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Bombs over Bolivia?: The return of the Domino theory

by ManfromMiddletown Sat Dec 17th, 2005 at 02:12:30 PM EST

Beneath Bolivia lie vast reserves of natural gas, 54.5 trillion cubic feet.  Putting this into perspective, this is enough gas to supply American consumption at current rates for nearly three years, and this represents a dramatic increase from the late 90's with presumably the hope of even greater reserves to be discovered.  Even bettter these are largely untapped fields. This has not been lost on the US Department of Energy, see this passage:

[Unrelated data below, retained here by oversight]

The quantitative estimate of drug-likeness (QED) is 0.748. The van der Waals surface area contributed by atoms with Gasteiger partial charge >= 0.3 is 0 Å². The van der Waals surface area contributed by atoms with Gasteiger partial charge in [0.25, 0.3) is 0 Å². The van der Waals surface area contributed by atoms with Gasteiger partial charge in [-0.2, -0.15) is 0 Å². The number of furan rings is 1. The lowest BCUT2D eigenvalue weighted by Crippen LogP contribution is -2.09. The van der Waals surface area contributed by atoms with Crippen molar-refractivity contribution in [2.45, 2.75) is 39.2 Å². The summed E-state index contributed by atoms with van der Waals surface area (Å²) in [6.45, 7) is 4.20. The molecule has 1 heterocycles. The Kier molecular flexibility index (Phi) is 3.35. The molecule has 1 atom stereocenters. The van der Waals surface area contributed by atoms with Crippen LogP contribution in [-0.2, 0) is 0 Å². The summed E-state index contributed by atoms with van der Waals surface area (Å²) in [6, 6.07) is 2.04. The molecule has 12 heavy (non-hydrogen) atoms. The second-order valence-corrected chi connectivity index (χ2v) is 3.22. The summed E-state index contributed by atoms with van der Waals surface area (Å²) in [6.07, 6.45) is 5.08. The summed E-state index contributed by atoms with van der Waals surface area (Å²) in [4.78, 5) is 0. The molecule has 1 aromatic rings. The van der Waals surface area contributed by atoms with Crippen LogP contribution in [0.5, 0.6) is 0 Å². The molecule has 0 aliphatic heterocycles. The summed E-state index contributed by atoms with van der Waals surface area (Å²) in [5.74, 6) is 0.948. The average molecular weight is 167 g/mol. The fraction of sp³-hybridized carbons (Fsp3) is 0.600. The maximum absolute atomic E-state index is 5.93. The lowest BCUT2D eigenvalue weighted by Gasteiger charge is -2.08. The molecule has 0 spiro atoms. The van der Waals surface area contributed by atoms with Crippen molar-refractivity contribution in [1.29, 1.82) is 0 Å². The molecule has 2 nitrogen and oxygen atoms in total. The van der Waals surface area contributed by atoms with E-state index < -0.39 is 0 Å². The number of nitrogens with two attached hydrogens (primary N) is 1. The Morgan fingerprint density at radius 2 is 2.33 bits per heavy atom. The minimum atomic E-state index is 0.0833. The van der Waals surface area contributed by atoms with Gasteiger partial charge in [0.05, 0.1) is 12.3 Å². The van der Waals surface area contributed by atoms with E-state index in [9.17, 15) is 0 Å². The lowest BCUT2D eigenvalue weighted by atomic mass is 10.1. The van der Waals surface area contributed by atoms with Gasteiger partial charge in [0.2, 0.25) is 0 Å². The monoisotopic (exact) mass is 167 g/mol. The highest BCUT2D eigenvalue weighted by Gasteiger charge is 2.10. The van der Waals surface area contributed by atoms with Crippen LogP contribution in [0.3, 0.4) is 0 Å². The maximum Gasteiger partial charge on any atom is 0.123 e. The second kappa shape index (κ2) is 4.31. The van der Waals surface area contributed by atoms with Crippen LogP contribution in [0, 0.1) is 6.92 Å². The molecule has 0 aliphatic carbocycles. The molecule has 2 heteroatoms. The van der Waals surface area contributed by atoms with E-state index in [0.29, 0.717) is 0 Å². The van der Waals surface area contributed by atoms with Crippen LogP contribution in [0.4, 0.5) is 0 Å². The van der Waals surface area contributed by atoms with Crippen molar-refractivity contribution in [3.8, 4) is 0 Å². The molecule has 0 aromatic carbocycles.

Much of Bolivia's major natural gas discoveries have come since 1998. Unfortunately, very little of these resources have been tapped due to limited markets within Bolivia. The country has a very small domestic natural gas market that is incapable of absorbing much of the country's output. Close to 50% of Bolivia's gas, the associated (wet) gas, is re-injected, flared, or vented. Forecasts for the next

20 years show that Bolivia will only be able to absorb 20% of the country's gas reserves. Potential export markets for Bolivian natural gas include Brazil, Argentina, Chile, Paraguay, Uruguay and the United States. Of these, Brazil is Bolivia's only major export market. Bolivia also exports limited quantities to Argentina. With Bolivia sitting on so much untapped reserves with limited potential markets, there is little incentive to invest in further exploration. This could prove detrimental to the country's long-term energy future.